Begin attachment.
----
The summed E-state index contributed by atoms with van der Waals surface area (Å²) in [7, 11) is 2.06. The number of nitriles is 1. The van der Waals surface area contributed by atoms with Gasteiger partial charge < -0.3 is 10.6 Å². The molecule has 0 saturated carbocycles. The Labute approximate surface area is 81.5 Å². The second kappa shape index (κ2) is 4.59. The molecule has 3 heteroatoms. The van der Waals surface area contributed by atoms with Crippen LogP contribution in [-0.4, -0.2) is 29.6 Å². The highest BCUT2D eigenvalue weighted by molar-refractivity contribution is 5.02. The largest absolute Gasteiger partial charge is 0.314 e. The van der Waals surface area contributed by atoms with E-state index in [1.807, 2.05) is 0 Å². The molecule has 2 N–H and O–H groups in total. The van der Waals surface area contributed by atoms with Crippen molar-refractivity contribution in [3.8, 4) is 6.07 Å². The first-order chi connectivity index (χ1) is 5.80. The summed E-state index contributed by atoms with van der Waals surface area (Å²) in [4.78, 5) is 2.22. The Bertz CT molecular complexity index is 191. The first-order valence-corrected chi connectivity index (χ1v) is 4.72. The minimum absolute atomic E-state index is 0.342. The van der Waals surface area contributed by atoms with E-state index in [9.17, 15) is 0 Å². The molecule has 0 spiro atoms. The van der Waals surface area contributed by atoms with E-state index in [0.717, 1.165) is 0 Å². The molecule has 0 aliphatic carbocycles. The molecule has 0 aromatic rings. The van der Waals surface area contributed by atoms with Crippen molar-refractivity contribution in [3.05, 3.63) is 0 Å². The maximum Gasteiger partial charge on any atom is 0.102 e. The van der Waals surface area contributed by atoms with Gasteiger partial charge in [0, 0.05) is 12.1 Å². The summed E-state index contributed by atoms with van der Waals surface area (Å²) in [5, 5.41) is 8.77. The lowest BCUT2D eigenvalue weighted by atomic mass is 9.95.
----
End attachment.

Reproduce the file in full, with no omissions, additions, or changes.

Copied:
The summed E-state index contributed by atoms with van der Waals surface area (Å²) in [7, 11) is 2.06. The number of nitriles is 1. The van der Waals surface area contributed by atoms with Gasteiger partial charge < -0.3 is 10.6 Å². The molecule has 0 saturated carbocycles. The Labute approximate surface area is 81.5 Å². The second kappa shape index (κ2) is 4.59. The molecule has 3 heteroatoms. The van der Waals surface area contributed by atoms with Crippen LogP contribution in [-0.4, -0.2) is 29.6 Å². The highest BCUT2D eigenvalue weighted by molar-refractivity contribution is 5.02. The largest absolute Gasteiger partial charge is 0.314 e. The van der Waals surface area contributed by atoms with E-state index in [1.807, 2.05) is 0 Å². The molecule has 2 N–H and O–H groups in total. The van der Waals surface area contributed by atoms with Crippen molar-refractivity contribution in [3.8, 4) is 6.07 Å². The first-order chi connectivity index (χ1) is 5.80. The summed E-state index contributed by atoms with van der Waals surface area (Å²) in [4.78, 5) is 2.22. The Bertz CT molecular complexity index is 191. The first-order valence-corrected chi connectivity index (χ1v) is 4.72. The minimum absolute atomic E-state index is 0.342. The van der Waals surface area contributed by atoms with E-state index in [9.17, 15) is 0 Å². The molecule has 0 spiro atoms. The van der Waals surface area contributed by atoms with E-state index in [0.717, 1.165) is 0 Å². The molecule has 0 aliphatic carbocycles. The molecule has 0 aromatic rings. The van der Waals surface area contributed by atoms with Crippen molar-refractivity contribution in [3.05, 3.63) is 0 Å². The maximum Gasteiger partial charge on any atom is 0.102 e. The van der Waals surface area contributed by atoms with Gasteiger partial charge in [0, 0.05) is 12.1 Å². The summed E-state index contributed by atoms with van der Waals surface area (Å²) in [5, 5.41) is 8.77. The lowest BCUT2D eigenvalue weighted by atomic mass is 9.95.